If President-elect Donald Trump and Republicans push for broad changes to American's voting laws, they could face an impediment — state and federal court judges who are increasingly striking down GOP-passed voting laws, casting them as intentionally discriminatory.
Trump falsely claimed on Sunday that millions of people voted illegally in the November election and said, without evidence, that California, New Hampshire and Virginia in particular had voting irregularities.
Conservatives have used the specter of voter fraud, which a number of studies have shown is virtually non-existent in American elections, to pass laws that disproportionately make it harder to vote for people of color and college students, who tend to back Democratic candidates.
"All of these lies are pretext to massive voter suppression," said Ari Berman, a sharp critic of these GOP-passed voting laws and author of the book "Give Us the Ballot: The Modern Struggle for Voting Rights in America.
Beyond his voting fraud comments, Trump has said little about America's voting system and what changes he would make. The big question is whether Trump, if he believes these unfounded claims about voter fraud, will use the presidency to support and potentially buttress the conservative agenda on voting issues by urging more states to adopt voter ID laws and limit early voting.
After Obama's election in 2008, conservative-controlled states across the country adopted provisions such as limiting the days of early voting, eliminating early voting on Sundays and requiring photo ID's to cast ballots, all laws that disproportionately affected blacks in particular. In turn, the Obama administration filed suits to stop the implementation of these laws.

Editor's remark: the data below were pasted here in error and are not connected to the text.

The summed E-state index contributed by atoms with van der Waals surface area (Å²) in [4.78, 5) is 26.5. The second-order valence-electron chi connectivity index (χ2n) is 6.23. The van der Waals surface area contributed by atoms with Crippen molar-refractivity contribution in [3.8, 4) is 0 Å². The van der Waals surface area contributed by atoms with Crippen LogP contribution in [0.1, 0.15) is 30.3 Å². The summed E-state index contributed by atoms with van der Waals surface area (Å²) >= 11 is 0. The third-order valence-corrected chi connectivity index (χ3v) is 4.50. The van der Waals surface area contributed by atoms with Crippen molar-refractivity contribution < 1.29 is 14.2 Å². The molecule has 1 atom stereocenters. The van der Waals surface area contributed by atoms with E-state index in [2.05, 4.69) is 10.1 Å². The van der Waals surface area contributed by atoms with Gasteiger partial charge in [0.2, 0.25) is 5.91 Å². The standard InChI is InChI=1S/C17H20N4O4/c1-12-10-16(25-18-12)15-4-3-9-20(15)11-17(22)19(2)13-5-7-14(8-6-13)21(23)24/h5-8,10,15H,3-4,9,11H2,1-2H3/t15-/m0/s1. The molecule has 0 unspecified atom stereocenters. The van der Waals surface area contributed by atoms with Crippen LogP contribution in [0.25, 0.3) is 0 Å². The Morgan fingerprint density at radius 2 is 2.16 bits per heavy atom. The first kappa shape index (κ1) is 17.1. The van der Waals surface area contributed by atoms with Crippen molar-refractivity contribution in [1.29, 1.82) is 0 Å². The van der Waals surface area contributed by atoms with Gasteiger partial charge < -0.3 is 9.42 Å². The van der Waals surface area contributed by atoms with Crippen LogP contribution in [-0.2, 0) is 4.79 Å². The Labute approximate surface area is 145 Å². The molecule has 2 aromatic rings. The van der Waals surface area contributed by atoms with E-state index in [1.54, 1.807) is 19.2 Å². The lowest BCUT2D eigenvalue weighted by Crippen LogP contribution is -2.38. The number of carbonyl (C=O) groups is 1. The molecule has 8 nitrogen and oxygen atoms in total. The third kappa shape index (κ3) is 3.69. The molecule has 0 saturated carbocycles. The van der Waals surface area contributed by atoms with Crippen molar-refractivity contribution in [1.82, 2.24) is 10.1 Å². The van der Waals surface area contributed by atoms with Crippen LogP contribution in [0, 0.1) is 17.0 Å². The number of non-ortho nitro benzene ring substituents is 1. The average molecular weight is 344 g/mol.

Meanwhile, in liberal states, there was an effort to expand same-day registration, early voting and other measures that are designed to increase the number of people who vote.
Symbolically, Trump has already aligned himself with conservatives. In the final days of the campaign, the businessman said Nevada's election process was a "rigged system" because some precincts in heavily-Latino Clark County remained opened for hours after poll closing time. The Trump campaign filed a lawsuit against Clark County, which a Nevada judge rejected, citing a state law allowing people to vote as long as they are in line before polls close.
In another move that has worried liberals, Trump has met since his election victory with Kris Kobach, the Kansas secretary of state who authored a voter ID law in his home state and has been pushing for them across the country.
Thirty-four states, most controlled by Republicans, have passed some kind of law mandating a formal identification to vote, according to the National Conference of State Legislatures. Those laws vary widely by state, and some of them have been struck down by courts.
Kobach has called for all 50 states to adopt laws that would require proof of U.S. citizenship (generally a passport or birth certificate) to register to vote and then a valid photo ID to cast a ballot.
Trump and his team could press Republican governors to adopt provisions along the lines of Kobach's proposal, in the same way that Obama successfully pushed cities and states in liberal areas to adopt his policies, such as raising the minimum wage.
And with control of the president and both houses of Congress, Republicans could go further.
Trump did not propose national legislation on voting during his campaign, and Republicans in Congress have not put voting on their list of goals for Trump's first year. But Democrats have used federal power to enact their agenda in the past (the Voting Rights Act in 1965, the Motor Voter Act in 1993) on voting issues, and Trump could do the same.
As Berman has written, U.S. Sen. Ted Cruz, a Republican from Texas, has proposed federal legislation that would allow states to require id's for people to register to vote.